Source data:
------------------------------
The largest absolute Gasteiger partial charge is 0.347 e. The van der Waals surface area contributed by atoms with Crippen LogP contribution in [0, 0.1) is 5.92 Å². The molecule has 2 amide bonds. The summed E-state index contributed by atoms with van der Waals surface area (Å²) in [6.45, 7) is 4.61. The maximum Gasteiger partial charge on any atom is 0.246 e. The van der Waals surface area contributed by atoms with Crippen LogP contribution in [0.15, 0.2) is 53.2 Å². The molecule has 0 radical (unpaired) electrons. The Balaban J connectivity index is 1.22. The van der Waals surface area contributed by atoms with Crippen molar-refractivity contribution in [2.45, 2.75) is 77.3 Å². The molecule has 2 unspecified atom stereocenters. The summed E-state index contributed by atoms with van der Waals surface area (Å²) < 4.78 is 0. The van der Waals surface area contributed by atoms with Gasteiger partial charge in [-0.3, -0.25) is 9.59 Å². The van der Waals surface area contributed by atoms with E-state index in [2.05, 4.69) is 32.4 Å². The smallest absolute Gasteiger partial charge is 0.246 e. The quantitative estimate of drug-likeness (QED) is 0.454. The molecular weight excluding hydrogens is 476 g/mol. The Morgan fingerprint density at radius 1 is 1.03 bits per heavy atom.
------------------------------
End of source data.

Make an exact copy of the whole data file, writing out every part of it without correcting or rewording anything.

The largest absolute Gasteiger partial charge is 0.347 e. The van der Waals surface area contributed by atoms with Crippen LogP contribution in [0, 0.1) is 5.92 Å². The molecule has 2 amide bonds. The summed E-state index contributed by atoms with van der Waals surface area (Å²) in [6.45, 7) is 4.61. The maximum Gasteiger partial charge on any atom is 0.246 e. The van der Waals surface area contributed by atoms with Crippen LogP contribution in [0.15, 0.2) is 53.2 Å². The molecule has 0 radical (unpaired) electrons. The Balaban J connectivity index is 1.22. The van der Waals surface area contributed by atoms with Crippen molar-refractivity contribution in [2.45, 2.75) is 77.3 Å². The molecule has 2 unspecified atom stereocenters. The summed E-state index contributed by atoms with van der Waals surface area (Å²) < 4.78 is 0. The van der Waals surface area contributed by atoms with Gasteiger partial charge in [-0.3, -0.25) is 9.59 Å². The van der Waals surface area contributed by atoms with E-state index in [2.05, 4.69) is 32.4 Å². The smallest absolute Gasteiger partial charge is 0.246 e. The quantitative estimate of drug-likeness (QED) is 0.454. The molecular weight excluding hydrogens is 476 g/mol. The Morgan fingerprint density at radius 1 is 1.03 bits per heavy atom.